Voting rights proponents in Michigan submitted petitions Monday to guarantee at least nine days of early voting, expand the use of ballot drop boxes and ensure that people who forget to bring their ID to the polls can vote.
Backers of the plan turned in nearly 670,000 signatures Monday to the secretary of state’s office to get their proposal on the Nov. 8 ballot. If approved by voters, the measure will become part of the battleground state’s constitution. Efforts are underway in Arizona to pass a similar initiative.
They submitted their petitions the same day other groups turned in petitions meant to guarantee access to abortion.
Some of the provisions in Michigan’s election proposal are aimed at ensuring that Republicans don’t enact voting restrictions. In recent years, Gov. Gretchen Whitmer (D) has been able to block proposals from Republicans who control the legislature, but that could change if she loses her reelection bid this fall or if Republicans use a mechanism to thwart vetoes.
The measure would require every community in the state to have at least one ballot drop box. Those with larger populations would have to have one drop box for every 15,000 registered voters.
The provision on early voting would change how voting is conducted in Michigan. Now, voters can go to election clerks’ offices before Election Day to ask for and submit absentee ballots, but the times for voting vary by jurisdiction, and the ballots are not opened and fed into voting machines until Election Day. Under the proposal, all communities would offer nine days of early voting, and voters would feed their ballots directly into voting machines.
In addition, the proposal would prevent laws or other policies that interfere with the right to vote, making it more difficult for lawmakers to put in place voting limits. Citizens could sue to block any laws or policies they viewed as hampering their ability to vote.
The initiative would also bar voter intimidation; allow voters to request absentee ballots to be sent to them for all future elections; allow voters to track their ballots electronically; require absentee ballots to include prepaid postage; and require the disclosure of donations used to help administer elections.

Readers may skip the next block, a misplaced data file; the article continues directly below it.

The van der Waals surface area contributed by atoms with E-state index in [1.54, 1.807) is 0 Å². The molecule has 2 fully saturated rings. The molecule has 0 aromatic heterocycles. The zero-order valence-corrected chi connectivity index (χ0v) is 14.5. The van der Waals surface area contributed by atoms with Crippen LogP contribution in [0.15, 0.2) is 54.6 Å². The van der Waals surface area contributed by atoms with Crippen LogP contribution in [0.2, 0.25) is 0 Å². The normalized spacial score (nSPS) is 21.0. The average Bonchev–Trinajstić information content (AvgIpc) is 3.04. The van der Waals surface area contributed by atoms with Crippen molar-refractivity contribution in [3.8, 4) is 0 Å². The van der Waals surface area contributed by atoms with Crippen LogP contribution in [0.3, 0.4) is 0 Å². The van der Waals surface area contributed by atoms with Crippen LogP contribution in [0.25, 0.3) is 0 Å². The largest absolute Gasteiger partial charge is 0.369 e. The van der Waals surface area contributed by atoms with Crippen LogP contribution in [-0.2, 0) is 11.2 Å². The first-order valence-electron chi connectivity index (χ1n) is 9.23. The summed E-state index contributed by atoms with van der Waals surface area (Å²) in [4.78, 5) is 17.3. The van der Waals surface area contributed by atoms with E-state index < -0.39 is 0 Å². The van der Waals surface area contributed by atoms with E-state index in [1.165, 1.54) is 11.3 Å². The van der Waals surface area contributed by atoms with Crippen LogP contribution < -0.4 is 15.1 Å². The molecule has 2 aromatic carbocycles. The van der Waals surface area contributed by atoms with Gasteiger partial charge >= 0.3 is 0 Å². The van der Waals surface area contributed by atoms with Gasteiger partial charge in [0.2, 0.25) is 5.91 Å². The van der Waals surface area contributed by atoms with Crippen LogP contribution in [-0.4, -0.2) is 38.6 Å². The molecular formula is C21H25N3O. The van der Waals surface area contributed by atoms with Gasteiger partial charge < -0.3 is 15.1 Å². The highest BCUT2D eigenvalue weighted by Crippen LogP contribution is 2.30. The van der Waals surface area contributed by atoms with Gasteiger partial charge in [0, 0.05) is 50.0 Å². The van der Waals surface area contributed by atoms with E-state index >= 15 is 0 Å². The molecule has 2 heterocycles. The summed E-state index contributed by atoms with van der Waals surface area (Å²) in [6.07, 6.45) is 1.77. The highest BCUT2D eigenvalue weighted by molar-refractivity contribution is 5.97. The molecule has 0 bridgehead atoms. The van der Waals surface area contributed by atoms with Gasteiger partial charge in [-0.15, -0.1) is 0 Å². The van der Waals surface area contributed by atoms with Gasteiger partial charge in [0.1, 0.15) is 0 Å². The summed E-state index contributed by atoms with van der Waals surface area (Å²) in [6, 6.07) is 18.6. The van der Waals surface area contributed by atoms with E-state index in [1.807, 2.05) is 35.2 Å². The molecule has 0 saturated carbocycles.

Under the proposal, only election officials could audit the vote. That would prevent election reviews like the one in Arizona, where dozens of workers for a company hired by Republicans examined ballots with microscope cameras.
The Michigan proposal would also require election officials to certify results based only on election returns. That provision is aimed at preventing election officials from refusing to confirm results, as some Republicans urged after President Donald Trump lost the state in 2020.
The proposal would also ensure that people can vote even if they don’t have a photo ID with them by signing an affidavit. That policy is already in place, but putting it in the state constitution would ensure it doesn’t change.
Khalilah Spencer, president of Promote the Vote, said her group is trying to build on momentum it developed when the 2018 initiative passed.
“Given where our politics are with a split legislature and governor, it’s hard to get anything moving, frankly, so sometimes voters need to take it in their own hands,” Spencer said in an interview.
To get on the ballot, organizers had to submit at least 425,000 signatures — 10 percent of the total number of ballots cast in the 2018 election for governor. They said they had submitted far more than that, and the state board of canvassers must now determine whether they received enough proper signatures to place the proposal on the ballot.
Republicans are working on a counterproposal that would make the state’s voter-ID law more restrictive — a plan Whitmer vetoed last year. Republicans are now gathering signatures so they can put the issue before voters, which would give lawmakers the ability to pass the proposal in a way that could not be blocked by the governor.
“What we want to do is put it in front of the legislature and not have the governor veto it,” said Gustavo Portela, a spokesman for the Michigan Republican Party. “We believe our proposal, which is centered around providing voter ID at the ballot box, is important.”
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